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suggested that Maxwell Taylor, Robert Dowling, Roger Stevens
might undertake such a project. He said, “Oh, Maxwell Taylor wouldn't like this; I've just
given him so much already.” But I said, “You wouldn't want to be connected with any
failure and neither do I, and I think there should be a review before you go ahead.” At
this time, the national cultural center was supposed to raise 70 million dollars and I
could tell that there was not any possibility of it.
We then talked of other things and as I got up to leave I said I hoped he would see
Senator Hill, and he said, “Oh, yes, I will” (as Senator Hill had not had a private
appointment with him the whole four or six months he was in office and we were very
anxious for him to be in touch with Hill and not think of vetoing the additional money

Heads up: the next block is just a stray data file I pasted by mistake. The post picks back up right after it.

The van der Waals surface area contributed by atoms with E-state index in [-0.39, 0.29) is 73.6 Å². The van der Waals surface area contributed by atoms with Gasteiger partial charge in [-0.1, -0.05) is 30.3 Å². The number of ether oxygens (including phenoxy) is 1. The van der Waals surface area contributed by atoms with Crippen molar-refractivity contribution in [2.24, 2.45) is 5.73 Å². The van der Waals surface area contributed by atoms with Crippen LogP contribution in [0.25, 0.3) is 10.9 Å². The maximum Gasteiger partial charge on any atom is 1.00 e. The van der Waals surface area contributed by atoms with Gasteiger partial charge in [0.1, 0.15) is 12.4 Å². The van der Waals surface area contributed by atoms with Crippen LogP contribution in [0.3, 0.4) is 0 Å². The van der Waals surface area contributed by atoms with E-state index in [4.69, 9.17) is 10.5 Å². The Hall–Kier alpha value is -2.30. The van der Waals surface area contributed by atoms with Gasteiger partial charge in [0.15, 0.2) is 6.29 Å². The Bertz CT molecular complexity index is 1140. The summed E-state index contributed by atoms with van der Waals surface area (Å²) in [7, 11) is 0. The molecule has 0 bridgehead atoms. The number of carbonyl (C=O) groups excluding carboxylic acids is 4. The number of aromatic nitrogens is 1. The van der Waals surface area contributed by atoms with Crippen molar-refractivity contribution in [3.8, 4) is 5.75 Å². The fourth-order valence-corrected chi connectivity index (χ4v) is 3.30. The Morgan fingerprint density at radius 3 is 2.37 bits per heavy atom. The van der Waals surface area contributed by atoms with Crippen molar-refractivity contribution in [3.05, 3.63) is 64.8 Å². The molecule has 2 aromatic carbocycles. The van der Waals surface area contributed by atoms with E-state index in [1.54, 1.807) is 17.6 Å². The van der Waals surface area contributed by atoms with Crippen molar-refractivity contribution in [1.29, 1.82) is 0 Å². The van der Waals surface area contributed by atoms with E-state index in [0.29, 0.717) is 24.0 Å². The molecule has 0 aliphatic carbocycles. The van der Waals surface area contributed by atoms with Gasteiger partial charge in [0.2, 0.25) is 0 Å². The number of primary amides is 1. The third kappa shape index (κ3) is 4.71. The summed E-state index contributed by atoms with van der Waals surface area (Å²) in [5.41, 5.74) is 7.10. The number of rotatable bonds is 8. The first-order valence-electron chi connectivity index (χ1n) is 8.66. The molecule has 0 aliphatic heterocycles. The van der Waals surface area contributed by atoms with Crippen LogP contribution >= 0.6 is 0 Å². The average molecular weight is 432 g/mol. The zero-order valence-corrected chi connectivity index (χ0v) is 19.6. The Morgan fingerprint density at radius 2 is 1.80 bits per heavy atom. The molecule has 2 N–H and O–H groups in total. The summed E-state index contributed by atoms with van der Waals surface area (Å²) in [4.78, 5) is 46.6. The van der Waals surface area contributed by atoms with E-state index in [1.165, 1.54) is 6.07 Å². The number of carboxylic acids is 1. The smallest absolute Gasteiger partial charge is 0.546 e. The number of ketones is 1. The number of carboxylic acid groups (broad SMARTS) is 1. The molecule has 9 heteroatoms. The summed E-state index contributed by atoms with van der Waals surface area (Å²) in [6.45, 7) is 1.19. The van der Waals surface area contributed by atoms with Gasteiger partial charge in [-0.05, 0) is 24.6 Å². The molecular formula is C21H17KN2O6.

that the conferees had voted).
Did he indicate at that time the possibility of it?
Well, there was this great business of the discontent with the fact that they had
increased the budget a little, the Kennedy Administration, and then when the Senate and
the House came out with another substantial increase, there were indications that he had
been annoyed by this.
So, I urged him to see Senator Hill, and I said, “May I tell him to call you?” and he
said, “Oh, no, I'll call me him,” as he put me in the elevator.
That was the last that Hill or I ever heard of it. For
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